For more information

Amanda King
Communications Manager
P: 04 462 0617
M: +64 21 321 831

Jayne Cooper-Woodhouse
Senior Communications Advisor
M: 0275 651 308


What is the TPM?

Most of New Zealand’s electricity is generated a long way from where it is used. That means we need infrastructure in the form of a national transmission grid to transport electricity around the country. Transmission costs pay for the national grid and make up approximately 10 per cent of the average consumer’s total power bill.

That national grid is owned and managed by Transpower which is a regulated monopoly. Because there is no competition, the maximum cost Transpower can recover is set by the Commerce Commission and the way it allocates its charges is determined by the transmission pricing methodology (TPM). Transpower develops a TPM that is consistent with guidelines determined by the Authority.

Why do we want to change the TPM?

The national grid is the backbone of our electricity system. Who pays for the grid is an almost $1 billion-per-year question. While small scale generation close to consumers, such as solar panels, is likely to become more important, the grid is still likely to play a very significant role, and possibly a considerably expanded one.

For nearly 20 years much of the annual bill has been notionally spread across the entire country, although features of the way charges have been set have allowed some parties to effectively reduce their share and shift it to others.

During this time some generators and consumers in some regions have benefited from large and costly grid upgrades and now receive a more reliable service and cheaper wholesale electricity prices, which is money in their pocket. Meanwhile, consumers in other regions do not receive either of those benefits but they still pay for the grid upgrades.

In addition, generators in the South Island have been bearing the costs of the link between the North and South Islands (the HVDC) – yet consumers in the North Island benefit from lower prices and those in both islands benefit from increased reliability in dry years.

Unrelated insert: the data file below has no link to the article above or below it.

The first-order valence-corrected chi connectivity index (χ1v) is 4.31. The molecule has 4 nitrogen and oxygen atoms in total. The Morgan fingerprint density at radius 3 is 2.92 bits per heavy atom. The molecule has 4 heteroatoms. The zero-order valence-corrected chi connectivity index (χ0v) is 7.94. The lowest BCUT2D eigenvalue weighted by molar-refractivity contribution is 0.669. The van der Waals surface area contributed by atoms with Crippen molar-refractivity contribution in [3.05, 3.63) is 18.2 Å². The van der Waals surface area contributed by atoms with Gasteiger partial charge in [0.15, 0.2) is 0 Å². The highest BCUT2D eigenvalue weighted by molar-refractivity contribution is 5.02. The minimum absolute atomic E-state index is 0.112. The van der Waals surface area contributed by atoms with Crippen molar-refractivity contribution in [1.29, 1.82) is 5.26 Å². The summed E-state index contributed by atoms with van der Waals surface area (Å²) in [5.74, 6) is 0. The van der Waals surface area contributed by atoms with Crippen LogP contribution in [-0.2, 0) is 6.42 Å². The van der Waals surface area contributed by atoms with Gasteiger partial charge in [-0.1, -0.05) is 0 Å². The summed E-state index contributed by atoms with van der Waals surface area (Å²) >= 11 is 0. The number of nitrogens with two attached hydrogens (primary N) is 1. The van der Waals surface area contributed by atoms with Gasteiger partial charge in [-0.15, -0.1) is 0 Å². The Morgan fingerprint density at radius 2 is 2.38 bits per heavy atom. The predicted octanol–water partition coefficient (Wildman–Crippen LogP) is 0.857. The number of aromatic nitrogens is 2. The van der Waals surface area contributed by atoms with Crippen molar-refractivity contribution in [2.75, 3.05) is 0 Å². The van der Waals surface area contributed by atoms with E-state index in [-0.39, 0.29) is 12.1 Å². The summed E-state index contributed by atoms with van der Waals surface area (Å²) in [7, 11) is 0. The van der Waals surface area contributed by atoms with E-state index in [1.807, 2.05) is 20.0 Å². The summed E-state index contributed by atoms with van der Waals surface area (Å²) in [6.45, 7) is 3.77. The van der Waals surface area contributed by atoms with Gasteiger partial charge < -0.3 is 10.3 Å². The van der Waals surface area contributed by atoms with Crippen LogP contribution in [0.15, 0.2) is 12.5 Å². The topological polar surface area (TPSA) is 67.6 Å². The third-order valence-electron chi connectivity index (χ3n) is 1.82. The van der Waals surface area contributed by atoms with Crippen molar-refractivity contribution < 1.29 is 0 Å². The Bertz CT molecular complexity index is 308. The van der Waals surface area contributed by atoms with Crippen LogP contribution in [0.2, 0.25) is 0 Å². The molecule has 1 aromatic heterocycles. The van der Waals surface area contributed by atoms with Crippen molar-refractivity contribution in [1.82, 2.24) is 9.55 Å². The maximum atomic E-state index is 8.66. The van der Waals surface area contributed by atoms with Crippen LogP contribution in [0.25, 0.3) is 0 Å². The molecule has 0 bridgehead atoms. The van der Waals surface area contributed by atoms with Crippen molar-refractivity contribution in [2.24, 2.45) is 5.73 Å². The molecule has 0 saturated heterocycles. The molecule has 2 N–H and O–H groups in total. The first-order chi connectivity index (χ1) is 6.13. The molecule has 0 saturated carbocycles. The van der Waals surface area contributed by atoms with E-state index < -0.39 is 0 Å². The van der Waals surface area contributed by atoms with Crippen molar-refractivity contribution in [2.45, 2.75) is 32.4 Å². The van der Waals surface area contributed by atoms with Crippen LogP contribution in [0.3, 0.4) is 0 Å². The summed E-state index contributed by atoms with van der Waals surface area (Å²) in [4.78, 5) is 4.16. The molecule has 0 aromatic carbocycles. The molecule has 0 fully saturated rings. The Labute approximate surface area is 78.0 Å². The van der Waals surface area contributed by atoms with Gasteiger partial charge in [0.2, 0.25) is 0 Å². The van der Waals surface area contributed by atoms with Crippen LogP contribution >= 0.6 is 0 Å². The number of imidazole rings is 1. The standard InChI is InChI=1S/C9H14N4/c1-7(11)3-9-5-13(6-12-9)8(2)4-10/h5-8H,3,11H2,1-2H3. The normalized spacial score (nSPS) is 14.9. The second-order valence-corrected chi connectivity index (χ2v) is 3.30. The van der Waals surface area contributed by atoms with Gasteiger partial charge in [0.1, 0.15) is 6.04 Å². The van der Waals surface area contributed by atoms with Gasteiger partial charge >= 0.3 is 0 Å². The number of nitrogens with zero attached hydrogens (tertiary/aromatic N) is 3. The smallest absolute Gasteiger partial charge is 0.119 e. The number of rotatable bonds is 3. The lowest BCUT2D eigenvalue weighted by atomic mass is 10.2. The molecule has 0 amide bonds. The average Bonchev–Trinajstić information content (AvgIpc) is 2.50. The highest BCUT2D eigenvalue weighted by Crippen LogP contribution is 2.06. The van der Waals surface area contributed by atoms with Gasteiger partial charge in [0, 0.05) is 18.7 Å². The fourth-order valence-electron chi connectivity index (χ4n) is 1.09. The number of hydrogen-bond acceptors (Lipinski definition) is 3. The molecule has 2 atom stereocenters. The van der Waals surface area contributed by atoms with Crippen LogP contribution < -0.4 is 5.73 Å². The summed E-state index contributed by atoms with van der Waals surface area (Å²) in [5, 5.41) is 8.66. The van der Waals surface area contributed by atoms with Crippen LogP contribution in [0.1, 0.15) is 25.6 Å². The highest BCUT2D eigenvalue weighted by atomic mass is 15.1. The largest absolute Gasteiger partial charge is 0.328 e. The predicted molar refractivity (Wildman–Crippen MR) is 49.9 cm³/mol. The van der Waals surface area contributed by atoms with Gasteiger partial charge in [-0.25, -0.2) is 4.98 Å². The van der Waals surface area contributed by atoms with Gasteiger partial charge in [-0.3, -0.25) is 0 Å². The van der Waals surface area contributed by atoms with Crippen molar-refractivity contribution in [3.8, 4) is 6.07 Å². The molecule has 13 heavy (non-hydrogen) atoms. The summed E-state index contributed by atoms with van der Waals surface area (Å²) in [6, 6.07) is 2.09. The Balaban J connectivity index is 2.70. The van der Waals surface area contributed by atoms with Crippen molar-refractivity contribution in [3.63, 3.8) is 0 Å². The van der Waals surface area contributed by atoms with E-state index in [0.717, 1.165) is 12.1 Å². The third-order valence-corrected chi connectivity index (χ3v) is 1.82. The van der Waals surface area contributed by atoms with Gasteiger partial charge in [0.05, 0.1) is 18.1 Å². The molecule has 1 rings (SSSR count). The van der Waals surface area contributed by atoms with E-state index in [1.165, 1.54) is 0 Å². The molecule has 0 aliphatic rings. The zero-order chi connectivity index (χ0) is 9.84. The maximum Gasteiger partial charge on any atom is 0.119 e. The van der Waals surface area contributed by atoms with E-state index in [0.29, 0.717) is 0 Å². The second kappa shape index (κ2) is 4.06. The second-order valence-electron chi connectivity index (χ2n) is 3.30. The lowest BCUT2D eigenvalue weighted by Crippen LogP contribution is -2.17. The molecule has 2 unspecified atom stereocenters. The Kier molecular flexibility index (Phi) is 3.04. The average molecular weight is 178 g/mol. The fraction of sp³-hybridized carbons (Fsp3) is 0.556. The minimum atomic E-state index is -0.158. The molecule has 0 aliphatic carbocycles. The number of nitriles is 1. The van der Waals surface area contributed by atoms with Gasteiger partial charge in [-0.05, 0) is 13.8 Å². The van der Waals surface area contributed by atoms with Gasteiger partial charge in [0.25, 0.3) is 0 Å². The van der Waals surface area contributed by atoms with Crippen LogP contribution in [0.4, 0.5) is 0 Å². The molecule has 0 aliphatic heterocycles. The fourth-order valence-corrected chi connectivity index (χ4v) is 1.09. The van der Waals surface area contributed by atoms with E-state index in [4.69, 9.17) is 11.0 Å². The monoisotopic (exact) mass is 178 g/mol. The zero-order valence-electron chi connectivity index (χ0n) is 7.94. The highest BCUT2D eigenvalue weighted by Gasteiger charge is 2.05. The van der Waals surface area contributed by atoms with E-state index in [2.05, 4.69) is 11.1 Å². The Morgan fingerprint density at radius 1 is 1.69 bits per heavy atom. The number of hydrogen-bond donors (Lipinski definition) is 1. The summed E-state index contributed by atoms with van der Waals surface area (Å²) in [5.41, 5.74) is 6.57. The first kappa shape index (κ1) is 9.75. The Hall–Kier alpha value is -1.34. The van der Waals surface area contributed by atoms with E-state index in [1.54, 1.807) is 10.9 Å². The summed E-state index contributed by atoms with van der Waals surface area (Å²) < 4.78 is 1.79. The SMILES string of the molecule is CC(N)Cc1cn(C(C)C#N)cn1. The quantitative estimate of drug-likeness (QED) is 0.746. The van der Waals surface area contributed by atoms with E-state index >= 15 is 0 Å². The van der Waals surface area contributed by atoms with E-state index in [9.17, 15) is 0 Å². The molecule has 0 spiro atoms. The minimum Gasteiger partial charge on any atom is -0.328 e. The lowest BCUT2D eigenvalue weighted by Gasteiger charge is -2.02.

As a result many stakeholders say the current way costs are allocated is untenable and unfair. The Authority and its predecessors, and also Transpower itself, have been lobbied for years to have these problems addressed. There has also been several rounds of litigation. These on-going activities reflect the underlying position that, in our view, the current cost allocation method is not durable.

We are also concerned with the poor outcomes for consumers arising from the current allocation method. Right now, the way grid costs are allocated encourages people and businesses to spend money on investments that may not be needed, or are in the wrong place, or may cost more than alternative investments.

The current TPM also encourages some parties to make business decisions purely to avoid or reduce transmission charges for themselves or their client, rather than to reduce transmission costs. This simply shifts charges to other customers. Over time this will lead to consumers paying more than they need to for electricity. This will only get worse as new technology gets cheaper and more people are able to use it to shift charges to others. For example, batteries are getting cheaper which is great. But as the cost continues to fall, the current TPM could encourage businesses to buy too many, purely for the purpose of shifting their transmission charges to other customers which will make electricity more expensive for others.